ATP- and ADP-induced Rac activation in microglia
Finally, to determine whether ATP- and ADP-induced membrane ruffling and chemotaxis of microglia are mediated by Gi/o-coupled P2Y receptors, intracellular signaling was investigated. It has been well established that the Rho family of small G-proteins are key molecules in the reorganization of actin cytoskeleton (Hall, 1998). Among the Rho family, Rac is known to be activated when cells form membrane ruffles and lamellipodia (Ridley et al., 1992; Ohsawa et al., 2000). Activated Rac was found to be translocated to the membrane after stimulation (Ridley et al., 1992;Bokoch et al., 1994). Thus, we performed double staining to examine the translocation of Rac after ATP or ADP stimulation by using Texas Red-conjugated phalloidin (red) and anti-Rac antibody visualized with FITC-conjugated secondary antibody (green) (Fig.9 A). We could detect the translocation of Rac to the ruffling region colocalized with phalloidin staining 5 min after stimulation.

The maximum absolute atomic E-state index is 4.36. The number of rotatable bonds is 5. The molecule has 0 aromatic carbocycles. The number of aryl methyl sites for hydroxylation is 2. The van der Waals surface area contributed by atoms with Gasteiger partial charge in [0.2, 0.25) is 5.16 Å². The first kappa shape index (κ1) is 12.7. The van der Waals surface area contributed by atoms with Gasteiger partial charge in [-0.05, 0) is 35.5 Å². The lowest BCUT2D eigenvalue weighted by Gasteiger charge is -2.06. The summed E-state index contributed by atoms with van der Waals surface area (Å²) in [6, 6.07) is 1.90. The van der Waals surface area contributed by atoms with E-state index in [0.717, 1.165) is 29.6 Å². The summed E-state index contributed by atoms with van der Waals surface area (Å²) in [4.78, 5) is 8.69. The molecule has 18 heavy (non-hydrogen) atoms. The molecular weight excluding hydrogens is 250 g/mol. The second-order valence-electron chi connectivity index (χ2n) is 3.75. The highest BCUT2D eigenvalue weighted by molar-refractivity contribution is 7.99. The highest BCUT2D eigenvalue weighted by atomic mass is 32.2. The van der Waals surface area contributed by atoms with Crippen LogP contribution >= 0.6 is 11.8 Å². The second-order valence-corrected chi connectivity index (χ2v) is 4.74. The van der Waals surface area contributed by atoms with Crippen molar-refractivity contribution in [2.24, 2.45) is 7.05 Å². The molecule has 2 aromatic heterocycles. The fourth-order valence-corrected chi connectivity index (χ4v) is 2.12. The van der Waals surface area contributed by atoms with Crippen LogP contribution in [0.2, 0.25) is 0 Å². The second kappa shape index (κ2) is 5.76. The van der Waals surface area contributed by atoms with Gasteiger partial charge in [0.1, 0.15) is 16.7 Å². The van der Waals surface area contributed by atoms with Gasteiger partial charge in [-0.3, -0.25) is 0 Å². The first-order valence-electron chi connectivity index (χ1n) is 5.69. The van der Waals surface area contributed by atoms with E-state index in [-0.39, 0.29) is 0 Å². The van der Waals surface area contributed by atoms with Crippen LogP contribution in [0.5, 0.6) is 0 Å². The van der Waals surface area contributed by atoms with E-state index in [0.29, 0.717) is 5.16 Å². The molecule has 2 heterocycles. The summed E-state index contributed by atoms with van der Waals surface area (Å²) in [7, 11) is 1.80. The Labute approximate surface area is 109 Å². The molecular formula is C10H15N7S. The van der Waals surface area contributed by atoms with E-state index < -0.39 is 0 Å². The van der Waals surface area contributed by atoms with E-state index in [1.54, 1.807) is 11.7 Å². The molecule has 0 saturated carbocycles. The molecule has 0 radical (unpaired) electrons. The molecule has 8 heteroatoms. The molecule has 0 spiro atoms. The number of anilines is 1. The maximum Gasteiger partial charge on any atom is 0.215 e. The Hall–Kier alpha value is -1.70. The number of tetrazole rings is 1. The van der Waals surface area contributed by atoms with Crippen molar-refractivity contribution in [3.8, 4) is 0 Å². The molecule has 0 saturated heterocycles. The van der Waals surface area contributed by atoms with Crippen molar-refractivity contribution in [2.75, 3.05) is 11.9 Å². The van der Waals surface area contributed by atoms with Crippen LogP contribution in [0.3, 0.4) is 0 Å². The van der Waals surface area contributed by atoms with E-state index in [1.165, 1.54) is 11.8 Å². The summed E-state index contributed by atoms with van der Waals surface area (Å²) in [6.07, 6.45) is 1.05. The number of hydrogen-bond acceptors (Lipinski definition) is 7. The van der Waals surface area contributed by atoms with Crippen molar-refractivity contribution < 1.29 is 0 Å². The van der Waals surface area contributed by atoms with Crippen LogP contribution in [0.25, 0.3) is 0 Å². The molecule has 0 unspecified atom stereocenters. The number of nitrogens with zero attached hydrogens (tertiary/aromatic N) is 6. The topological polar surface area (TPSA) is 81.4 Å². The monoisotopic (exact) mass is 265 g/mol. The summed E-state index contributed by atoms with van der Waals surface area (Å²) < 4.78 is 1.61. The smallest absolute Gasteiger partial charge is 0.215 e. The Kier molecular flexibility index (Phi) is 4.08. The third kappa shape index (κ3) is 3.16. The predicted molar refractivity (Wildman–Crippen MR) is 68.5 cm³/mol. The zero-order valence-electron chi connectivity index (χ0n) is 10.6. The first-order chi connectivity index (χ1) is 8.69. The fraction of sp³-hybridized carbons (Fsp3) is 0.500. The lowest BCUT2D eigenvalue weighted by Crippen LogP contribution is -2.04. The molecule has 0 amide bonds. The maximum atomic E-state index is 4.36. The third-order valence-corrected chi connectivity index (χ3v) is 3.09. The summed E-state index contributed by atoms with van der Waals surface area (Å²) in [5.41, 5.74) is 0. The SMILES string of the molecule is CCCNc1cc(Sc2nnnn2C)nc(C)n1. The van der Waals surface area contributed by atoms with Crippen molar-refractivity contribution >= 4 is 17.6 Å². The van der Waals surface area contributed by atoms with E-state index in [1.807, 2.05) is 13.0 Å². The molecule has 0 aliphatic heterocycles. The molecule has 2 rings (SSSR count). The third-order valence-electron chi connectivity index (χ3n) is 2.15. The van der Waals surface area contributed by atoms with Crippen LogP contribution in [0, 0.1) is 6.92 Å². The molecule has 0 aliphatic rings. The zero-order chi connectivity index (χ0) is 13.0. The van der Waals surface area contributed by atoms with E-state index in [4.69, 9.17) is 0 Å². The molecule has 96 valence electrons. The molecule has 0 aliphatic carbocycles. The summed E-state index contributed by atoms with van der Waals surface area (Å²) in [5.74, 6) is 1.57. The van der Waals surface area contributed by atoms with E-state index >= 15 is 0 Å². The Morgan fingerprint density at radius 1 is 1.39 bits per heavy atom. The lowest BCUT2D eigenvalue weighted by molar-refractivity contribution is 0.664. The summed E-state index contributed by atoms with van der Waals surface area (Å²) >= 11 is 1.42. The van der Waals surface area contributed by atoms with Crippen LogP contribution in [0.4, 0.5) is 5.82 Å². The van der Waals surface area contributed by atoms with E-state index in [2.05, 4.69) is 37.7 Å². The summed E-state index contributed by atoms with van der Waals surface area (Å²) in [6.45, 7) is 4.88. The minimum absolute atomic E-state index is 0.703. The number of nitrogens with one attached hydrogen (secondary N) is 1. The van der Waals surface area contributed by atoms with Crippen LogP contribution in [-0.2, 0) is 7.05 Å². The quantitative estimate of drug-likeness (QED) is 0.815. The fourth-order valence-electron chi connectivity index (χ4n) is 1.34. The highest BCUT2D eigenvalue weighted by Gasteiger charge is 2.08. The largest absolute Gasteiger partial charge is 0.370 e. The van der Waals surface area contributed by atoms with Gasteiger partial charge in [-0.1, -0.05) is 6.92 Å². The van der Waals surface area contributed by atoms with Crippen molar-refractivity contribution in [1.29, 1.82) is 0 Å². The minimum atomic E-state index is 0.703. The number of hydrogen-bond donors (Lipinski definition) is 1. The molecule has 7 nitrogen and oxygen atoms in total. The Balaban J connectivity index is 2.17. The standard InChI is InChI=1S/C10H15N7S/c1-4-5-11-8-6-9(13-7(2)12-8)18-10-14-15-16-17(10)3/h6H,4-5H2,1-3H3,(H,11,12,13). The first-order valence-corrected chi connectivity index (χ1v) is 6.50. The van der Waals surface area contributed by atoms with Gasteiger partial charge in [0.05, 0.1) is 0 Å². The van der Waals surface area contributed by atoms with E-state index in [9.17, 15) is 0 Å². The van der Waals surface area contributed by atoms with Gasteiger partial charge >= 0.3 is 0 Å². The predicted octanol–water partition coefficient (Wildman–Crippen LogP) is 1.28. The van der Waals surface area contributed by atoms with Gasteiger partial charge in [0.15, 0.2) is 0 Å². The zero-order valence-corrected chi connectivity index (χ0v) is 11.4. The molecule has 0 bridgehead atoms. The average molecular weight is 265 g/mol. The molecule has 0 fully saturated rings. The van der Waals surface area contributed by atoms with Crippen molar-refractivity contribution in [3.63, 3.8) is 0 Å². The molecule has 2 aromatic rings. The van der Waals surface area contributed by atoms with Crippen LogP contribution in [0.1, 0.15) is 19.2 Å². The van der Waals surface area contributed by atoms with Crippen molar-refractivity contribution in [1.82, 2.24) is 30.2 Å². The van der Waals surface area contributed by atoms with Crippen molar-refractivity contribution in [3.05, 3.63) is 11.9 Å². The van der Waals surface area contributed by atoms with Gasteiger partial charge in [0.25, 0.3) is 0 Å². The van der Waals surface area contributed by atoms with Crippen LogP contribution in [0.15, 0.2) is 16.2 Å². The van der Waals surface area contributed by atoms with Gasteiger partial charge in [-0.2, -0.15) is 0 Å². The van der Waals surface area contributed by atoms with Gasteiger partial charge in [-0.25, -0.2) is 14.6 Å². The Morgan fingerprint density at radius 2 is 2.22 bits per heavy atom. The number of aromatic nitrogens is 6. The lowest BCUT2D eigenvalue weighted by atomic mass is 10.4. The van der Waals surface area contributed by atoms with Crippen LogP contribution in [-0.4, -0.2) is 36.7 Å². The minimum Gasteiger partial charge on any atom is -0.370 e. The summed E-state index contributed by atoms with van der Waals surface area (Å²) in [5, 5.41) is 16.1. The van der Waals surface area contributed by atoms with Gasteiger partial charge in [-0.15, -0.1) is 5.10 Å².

To confirm Rac activation, activated Rac was biochemically measured. Because activated Rac is known to bind to PAK kinase (Manser et al., 1998), a pull-down assay was performed using GST-fused PAK to detect the GTP-bound form of Rac. In samples from cells that were stimulated with ATP or ADP for 1 min, more of the active form of Rac was pulled down as compared with that in control cells (Fig. 9 B). At the same time, we confirmed that the total amount of Rac in the cell lysates in controls was the same as that in the nucleotide-treated cells (Fig. 9 B). Moreover, pretreatment of the cells with PTx completely blocked the activation of Rac induced by ATP or ADP (Fig. 10). These results further support the idea that ATP- and ADP-induced membrane ruffling and chemotaxis are mediated by Gi/o-coupled P2Y receptors.